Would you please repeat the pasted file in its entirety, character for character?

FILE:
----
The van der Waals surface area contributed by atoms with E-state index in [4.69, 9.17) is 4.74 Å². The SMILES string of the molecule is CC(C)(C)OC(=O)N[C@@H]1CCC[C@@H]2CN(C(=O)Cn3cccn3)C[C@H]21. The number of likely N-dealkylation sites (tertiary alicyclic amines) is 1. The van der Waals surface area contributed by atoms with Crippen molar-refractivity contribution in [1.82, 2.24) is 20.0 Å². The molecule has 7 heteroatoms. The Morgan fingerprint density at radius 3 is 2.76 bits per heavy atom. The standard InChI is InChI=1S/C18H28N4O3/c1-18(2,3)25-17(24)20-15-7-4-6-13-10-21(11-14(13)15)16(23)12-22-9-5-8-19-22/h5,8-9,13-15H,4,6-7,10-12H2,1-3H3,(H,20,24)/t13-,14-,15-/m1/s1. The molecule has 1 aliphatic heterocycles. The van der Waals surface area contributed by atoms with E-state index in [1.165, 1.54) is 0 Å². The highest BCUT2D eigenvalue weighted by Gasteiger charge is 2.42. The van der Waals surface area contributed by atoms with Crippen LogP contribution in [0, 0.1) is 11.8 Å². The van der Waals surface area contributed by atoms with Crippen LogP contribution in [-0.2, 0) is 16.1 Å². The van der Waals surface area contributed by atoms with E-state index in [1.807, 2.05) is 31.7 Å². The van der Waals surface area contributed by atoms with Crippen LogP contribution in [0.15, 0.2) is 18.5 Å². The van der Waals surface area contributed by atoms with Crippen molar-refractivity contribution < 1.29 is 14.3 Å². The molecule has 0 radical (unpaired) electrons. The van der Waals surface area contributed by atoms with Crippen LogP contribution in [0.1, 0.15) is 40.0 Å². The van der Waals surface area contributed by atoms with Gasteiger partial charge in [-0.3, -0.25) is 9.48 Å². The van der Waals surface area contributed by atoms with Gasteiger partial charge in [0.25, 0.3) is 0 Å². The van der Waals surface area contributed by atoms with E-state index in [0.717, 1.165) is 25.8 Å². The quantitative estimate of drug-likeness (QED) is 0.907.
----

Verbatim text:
The van der Waals surface area contributed by atoms with E-state index in [4.69, 9.17) is 4.74 Å². The SMILES string of the molecule is CC(C)(C)OC(=O)N[C@@H]1CCC[C@@H]2CN(C(=O)Cn3cccn3)C[C@H]21. The number of likely N-dealkylation sites (tertiary alicyclic amines) is 1. The van der Waals surface area contributed by atoms with Crippen molar-refractivity contribution in [1.82, 2.24) is 20.0 Å². The molecule has 7 heteroatoms. The Morgan fingerprint density at radius 3 is 2.76 bits per heavy atom. The standard InChI is InChI=1S/C18H28N4O3/c1-18(2,3)25-17(24)20-15-7-4-6-13-10-21(11-14(13)15)16(23)12-22-9-5-8-19-22/h5,8-9,13-15H,4,6-7,10-12H2,1-3H3,(H,20,24)/t13-,14-,15-/m1/s1. The molecule has 1 aliphatic heterocycles. The van der Waals surface area contributed by atoms with E-state index in [1.165, 1.54) is 0 Å². The highest BCUT2D eigenvalue weighted by Gasteiger charge is 2.42. The van der Waals surface area contributed by atoms with Crippen LogP contribution in [0, 0.1) is 11.8 Å². The van der Waals surface area contributed by atoms with Crippen LogP contribution in [-0.2, 0) is 16.1 Å². The van der Waals surface area contributed by atoms with E-state index in [1.807, 2.05) is 31.7 Å². The van der Waals surface area contributed by atoms with Crippen LogP contribution in [0.15, 0.2) is 18.5 Å². The van der Waals surface area contributed by atoms with Crippen molar-refractivity contribution < 1.29 is 14.3 Å². The molecule has 0 radical (unpaired) electrons. The van der Waals surface area contributed by atoms with Crippen LogP contribution in [0.1, 0.15) is 40.0 Å². The van der Waals surface area contributed by atoms with Gasteiger partial charge in [-0.3, -0.25) is 9.48 Å². The van der Waals surface area contributed by atoms with Gasteiger partial charge in [0.25, 0.3) is 0 Å². The van der Waals surface area contributed by atoms with E-state index in [0.717, 1.165) is 25.8 Å². The quantitative estimate of drug-likeness (QED) is 0.907.